Sometimes it’s not enough to release an awesome promo video and collect $35 million in pre-orders. You need to have a working product — something that Lily Robotics did not.
Lily is an innovative drone activated by throwing it into the air, which then followed its user without a complicated control system. Lily’s promo was among the ten most-watched YouTube videos in 2015.
Lily Robotics raised more than $15 million in investments, and received 60,000 pre-orders of the drone worldwide for an additional $34 million.
However, the company has since shifted its shipping dates several times, claiming needs for additional funding.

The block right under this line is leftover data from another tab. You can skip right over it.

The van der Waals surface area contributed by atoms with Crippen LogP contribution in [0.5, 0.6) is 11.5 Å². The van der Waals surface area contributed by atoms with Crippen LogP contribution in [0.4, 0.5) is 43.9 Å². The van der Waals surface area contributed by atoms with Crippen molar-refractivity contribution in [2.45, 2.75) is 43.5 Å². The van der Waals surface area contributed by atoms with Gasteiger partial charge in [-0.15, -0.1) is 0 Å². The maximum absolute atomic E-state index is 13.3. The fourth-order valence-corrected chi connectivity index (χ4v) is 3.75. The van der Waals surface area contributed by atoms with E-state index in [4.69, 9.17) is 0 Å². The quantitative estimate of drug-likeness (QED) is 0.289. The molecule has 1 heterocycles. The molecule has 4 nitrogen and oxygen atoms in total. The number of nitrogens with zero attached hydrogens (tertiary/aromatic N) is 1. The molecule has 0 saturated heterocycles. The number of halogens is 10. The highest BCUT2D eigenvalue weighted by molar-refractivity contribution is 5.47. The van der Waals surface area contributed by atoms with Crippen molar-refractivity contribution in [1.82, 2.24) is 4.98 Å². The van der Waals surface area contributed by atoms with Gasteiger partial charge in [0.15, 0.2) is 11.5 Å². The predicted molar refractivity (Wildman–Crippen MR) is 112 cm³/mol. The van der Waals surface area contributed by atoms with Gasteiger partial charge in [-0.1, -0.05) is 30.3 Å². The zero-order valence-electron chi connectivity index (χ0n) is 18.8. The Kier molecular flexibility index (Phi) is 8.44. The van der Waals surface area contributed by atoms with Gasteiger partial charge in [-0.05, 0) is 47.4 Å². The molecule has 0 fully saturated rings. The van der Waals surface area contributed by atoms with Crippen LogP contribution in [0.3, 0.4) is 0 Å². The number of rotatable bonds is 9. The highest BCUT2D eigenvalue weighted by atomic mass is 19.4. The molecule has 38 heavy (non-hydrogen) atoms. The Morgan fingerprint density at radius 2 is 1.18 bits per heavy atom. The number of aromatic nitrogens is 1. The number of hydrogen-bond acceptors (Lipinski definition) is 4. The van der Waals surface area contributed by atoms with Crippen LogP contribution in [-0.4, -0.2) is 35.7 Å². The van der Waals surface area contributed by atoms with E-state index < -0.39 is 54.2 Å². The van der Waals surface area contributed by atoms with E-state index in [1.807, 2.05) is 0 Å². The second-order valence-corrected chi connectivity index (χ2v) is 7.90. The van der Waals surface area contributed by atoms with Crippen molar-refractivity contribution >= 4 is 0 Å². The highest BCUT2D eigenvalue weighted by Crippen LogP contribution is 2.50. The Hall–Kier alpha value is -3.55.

Then in 2017, Lily announced it was shutting down. “We have tried to secure financing in order to unlock our manufacturing line and ship our first units — wrote the founders in a company blog — but have been unable to do this”. All the pre-orders will be refunded.
According to the source close to the company, the pre-order money was kept in “cold storage”, so there should be no worry about refunds. However, it turned out that the promo footage of Lily was filmed using another video drone and a GoPro camera. This led to a lawsuit being filed on behalf of the people of California, seeking $150 million for intentionally misleading the customers.
This is how betting all your chips can burn you. What was Lily’s founders’ miscalculation?
The answer is a badly developed business plan, misleading ads, and aggressive marketing way before a working prototype has been developed.
Every promise is made to be broken — and this was exactly the case.